electric heat in 1971, stone laid in 1972, and pews covered, floors carpeted in 1974.
 

Additional classrooms and fellowship hail were added in 1985. The 1886-87 minutes of the Sevier County Baptist Association reveal that as members of the church, John P. Price, Isham H. Whaley, Reverend John W. Tudor, D. W. James, W. D. Maples, Reverend David Fisher, James Ownby, and Reverend Mark Roberts were active leaders also in the Associational movement. There were 46 members reported in the Hill’s Creek 1887 minutes.
 

Sunday Bible School has been a part of the church’s earliest history, dating back to 1887. No Sunday school report was given in the 1886 minutes. The earliest church records indicate Hill’s Creek contributed to the Southern Baptist Mission programs. Church records reveal

that in early years when a pastor only preached one Saturday afternoon and one Sunday

morning each month, many of the pastors were circuit riders, pastoring four to seven churches at one time.
 

Not until November 1947, did the church move to have preaching twice a month. This included preaching two Sundays per month and the preceeding Saturday afternoons at 2:30 p.m. Older members explained that the schedule enabled pastors to preach Saturday afternoon, spend the night in a member’s home, and preach again on Sunday. “We only had two interviews a month way back and any other gatherings for
young people at the church had to be accompanied by one of the parents,” said an older member.

 

“Preaching” was often referred to as an “interview.” Needless to say, daylight was cheaper than kerosene, which churches relied on until electricity came through the community in 1948. Full time preaching, every Sunday morning and evening, began with Pastor F. W. Wright in 1958.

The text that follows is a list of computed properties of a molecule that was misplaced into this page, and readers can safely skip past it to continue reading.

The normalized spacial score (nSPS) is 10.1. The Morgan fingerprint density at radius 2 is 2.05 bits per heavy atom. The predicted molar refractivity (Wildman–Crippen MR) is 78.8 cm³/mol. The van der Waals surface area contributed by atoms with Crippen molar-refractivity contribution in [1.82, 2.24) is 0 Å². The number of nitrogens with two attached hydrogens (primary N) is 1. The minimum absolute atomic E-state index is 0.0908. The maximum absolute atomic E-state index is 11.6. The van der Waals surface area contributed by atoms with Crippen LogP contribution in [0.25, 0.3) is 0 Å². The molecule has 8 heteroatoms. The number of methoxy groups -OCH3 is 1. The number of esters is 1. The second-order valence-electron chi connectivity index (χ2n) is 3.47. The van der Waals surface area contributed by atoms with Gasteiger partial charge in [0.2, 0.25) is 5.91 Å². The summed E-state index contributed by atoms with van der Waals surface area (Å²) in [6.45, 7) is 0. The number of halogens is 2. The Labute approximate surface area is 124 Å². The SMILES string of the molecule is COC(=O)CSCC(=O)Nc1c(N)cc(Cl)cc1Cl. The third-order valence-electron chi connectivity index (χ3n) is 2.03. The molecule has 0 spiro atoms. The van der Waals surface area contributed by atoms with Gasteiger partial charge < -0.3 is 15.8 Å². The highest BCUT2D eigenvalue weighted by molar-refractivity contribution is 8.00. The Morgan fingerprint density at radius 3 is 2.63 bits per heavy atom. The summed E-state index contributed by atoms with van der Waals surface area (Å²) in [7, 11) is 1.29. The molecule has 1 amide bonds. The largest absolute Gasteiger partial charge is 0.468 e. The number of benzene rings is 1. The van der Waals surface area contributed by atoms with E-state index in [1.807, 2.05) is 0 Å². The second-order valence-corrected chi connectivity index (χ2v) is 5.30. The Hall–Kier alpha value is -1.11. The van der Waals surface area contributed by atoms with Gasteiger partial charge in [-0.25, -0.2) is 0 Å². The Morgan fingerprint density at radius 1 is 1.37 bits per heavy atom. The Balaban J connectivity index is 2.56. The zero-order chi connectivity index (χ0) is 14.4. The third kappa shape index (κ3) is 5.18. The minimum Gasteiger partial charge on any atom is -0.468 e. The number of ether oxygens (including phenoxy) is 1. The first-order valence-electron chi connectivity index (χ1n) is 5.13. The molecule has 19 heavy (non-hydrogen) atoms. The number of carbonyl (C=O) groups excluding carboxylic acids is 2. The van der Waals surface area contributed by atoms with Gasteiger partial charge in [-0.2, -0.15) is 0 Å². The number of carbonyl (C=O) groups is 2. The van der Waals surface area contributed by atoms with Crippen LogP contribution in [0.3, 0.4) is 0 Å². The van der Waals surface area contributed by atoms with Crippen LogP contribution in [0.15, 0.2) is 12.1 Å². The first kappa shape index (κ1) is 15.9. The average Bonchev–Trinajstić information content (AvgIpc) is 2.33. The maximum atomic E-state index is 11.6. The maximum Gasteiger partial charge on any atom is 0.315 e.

Church minutes reveal the usage of words now replaced, but as one reads where a motion was made to have “protractive” meetings, one becomes aware that these were “revivals.” Early minutes often describe the sermon as “most interesting,” “wonderful,” or “great,” but a prize-winner for such phrases was, ‘A short sermon was delivered by pastor and enjoyed by all.” 
 

While committees were appointed to clean the church or church ground, the entire church membership cleaned the membership rolls and cleared them of disorderly members. This was common practice in the 1920s and 30s. Membership remained fairly stable at around 100. Much of Emerts Cove lies in
the boundary of the Great Smoky Mountains National Parkand during the late 1920s and early 1930s many

neighbors and members moved away after selling farms for the National Park cause. This left quite a void in the church ranks.

 

Naming of the church is a mystery. Why should it be called “Hill’s Creek” Baptist Church when it is located in Emerts Cove on the banks of the Little Pigeon River? No one has been able to come up with an explanation. Apparently, it is a secret now buried with the past.
 

Written by Glenn Cardwell.